Be Nice!

Be Nice!

With all the emphasis on making data driven decisions, testing, accountability and continuous student improvement, sometimes we forget the most basic, simple thing – being nice and respectful! Creating a culture of being nice goes a long way and could make the biggest difference in student achievement.

Our Response Should Be Nice

It’s sometimes easy to forget that our students are children. We are with them all day long and it’s easy to think of them as adults. Remind yourself daily that they are still children. Children make mistakes. Children get impatient. Children get bored. How do we as adults respond? Our response to these “annoyances” and “frustrations” sets the tone and relationships with our students. Children – in elementary, middle or high school, remember our reactions.

Our Reprimanding Should Be Nice

As adults, how do we ensure a situation doesn’t escalate? If you see a student that needs to be reprimanded, how do we communicate with that child in a way that’s firm but nice and respectful. If adults begin the conversation with humiliation, yelling or embarrassment – chances are the child will not respond back very well and the situation just escalates. We as the adults can control the outcome of these kinds of reprimands.

Here are some simple ways to be nice:

  • Greet every student at the door as they come into your classroom.
  • Get to know your students.
  • Always remain in control of your emotions.
  • Attend extra curricular events and let the students see you.
  • Pick 3-5 students every month that you write cards to.
  • Smile – you’d be surprised how much kids notice the teachers who walk around with non smiling faces.
  • Show you love what you do! Kids pick up on this.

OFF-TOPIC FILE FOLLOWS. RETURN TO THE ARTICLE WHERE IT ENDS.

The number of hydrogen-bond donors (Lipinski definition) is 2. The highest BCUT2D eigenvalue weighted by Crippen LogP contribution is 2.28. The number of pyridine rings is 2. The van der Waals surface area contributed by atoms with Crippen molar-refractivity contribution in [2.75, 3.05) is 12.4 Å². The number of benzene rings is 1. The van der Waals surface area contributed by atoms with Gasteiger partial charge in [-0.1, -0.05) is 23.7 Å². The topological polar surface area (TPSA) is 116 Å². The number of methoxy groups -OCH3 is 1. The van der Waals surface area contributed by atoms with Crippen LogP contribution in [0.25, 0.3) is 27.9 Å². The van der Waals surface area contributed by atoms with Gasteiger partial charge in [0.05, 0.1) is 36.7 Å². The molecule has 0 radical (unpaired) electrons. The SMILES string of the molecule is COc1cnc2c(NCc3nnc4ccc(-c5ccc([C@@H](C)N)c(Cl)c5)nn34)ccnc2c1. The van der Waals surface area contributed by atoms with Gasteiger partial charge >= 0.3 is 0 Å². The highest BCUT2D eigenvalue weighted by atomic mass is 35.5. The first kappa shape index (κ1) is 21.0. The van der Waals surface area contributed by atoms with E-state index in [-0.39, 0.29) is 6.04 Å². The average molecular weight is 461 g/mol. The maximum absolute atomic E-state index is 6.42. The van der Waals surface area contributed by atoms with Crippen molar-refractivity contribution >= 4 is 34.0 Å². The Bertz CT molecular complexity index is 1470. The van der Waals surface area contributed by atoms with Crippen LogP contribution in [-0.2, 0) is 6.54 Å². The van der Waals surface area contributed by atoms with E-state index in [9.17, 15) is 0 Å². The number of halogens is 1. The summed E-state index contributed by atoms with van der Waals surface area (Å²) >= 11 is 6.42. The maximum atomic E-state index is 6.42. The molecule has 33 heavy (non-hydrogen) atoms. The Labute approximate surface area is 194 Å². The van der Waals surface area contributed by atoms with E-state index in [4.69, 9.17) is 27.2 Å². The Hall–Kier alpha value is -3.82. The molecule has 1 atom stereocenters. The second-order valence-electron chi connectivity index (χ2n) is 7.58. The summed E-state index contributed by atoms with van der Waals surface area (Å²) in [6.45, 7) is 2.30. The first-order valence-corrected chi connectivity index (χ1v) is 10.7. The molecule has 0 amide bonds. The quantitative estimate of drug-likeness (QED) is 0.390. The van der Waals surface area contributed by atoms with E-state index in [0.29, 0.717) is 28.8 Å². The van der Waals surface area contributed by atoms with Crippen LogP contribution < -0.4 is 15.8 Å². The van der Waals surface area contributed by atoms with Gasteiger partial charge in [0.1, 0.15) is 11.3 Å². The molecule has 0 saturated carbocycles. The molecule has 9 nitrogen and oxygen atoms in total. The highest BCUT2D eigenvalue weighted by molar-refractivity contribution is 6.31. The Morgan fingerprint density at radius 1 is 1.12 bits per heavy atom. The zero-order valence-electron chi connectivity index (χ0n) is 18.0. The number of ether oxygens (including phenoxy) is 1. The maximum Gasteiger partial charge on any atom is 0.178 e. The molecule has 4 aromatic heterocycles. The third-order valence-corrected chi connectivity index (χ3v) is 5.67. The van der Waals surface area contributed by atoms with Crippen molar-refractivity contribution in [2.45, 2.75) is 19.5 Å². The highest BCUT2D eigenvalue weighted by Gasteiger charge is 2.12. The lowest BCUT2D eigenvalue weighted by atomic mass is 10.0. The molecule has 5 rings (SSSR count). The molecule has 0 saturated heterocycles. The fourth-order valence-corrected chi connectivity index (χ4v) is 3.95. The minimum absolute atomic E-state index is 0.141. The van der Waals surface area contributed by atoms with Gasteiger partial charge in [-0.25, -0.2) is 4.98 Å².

• Have clear rules and expectations in your classroom but respectfully speak to students when rules are violated.
  • Be aware of how students are called out (avoid humiliation and embarrassment.)
  • Make it a conscious effort to not say mean things about students with colleagues.
  • Believe in your students – when the teacher believes the student can’t do it, what chance does that child have?
  • Pick your battles – what can you let go versus what needs to get addressed?

Although it seems simple enough to do, it’s also the easiest thing to forget as we get caught up with the stresses and frustrations of our jobs. One thing is clear, our students are not to blame – treat them nicely and respectfully at all times, and good things will happen as they will then in return respect you. Once you have earned the students’ respect, you are more than half way there in ensuring they will be academically successful. Whatever strategies or program you put in place, will be more successful, if the student has earned your respect.

Jasmine K. Kullar

Jasmine K. Kullar, EdD, is an assistant superintendent for Cobb County School District, the second-largest school district in Georgia. She has expertise in building professional learning communities as well as school leadership.

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